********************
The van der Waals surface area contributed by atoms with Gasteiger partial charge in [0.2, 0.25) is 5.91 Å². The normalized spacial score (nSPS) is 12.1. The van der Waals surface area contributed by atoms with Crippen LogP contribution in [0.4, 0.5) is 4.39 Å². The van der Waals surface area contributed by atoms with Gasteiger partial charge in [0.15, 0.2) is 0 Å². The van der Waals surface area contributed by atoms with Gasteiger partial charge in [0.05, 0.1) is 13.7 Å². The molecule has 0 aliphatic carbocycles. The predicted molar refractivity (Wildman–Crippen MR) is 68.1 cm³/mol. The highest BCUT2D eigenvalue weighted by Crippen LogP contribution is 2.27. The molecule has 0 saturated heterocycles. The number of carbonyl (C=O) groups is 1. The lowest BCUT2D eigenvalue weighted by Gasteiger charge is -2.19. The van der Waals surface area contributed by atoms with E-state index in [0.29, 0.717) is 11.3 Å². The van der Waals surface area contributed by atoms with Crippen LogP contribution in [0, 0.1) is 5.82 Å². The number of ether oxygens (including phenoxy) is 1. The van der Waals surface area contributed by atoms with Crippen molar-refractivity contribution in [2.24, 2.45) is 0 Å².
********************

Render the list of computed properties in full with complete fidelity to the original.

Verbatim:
The van der Waals surface area contributed by atoms with Gasteiger partial charge in [0.2, 0.25) is 5.91 Å². The normalized spacial score (nSPS) is 12.1. The van der Waals surface area contributed by atoms with Crippen LogP contribution in [0.4, 0.5) is 4.39 Å². The van der Waals surface area contributed by atoms with Gasteiger partial charge in [0.15, 0.2) is 0 Å². The van der Waals surface area contributed by atoms with Gasteiger partial charge in [0.05, 0.1) is 13.7 Å². The molecule has 0 aliphatic carbocycles. The predicted molar refractivity (Wildman–Crippen MR) is 68.1 cm³/mol. The highest BCUT2D eigenvalue weighted by Crippen LogP contribution is 2.27. The molecule has 0 saturated heterocycles. The number of carbonyl (C=O) groups is 1. The lowest BCUT2D eigenvalue weighted by Gasteiger charge is -2.19. The van der Waals surface area contributed by atoms with E-state index in [0.29, 0.717) is 11.3 Å². The van der Waals surface area contributed by atoms with Crippen LogP contribution in [0, 0.1) is 5.82 Å². The number of ether oxygens (including phenoxy) is 1. The van der Waals surface area contributed by atoms with Crippen molar-refractivity contribution in [2.24, 2.45) is 0 Å².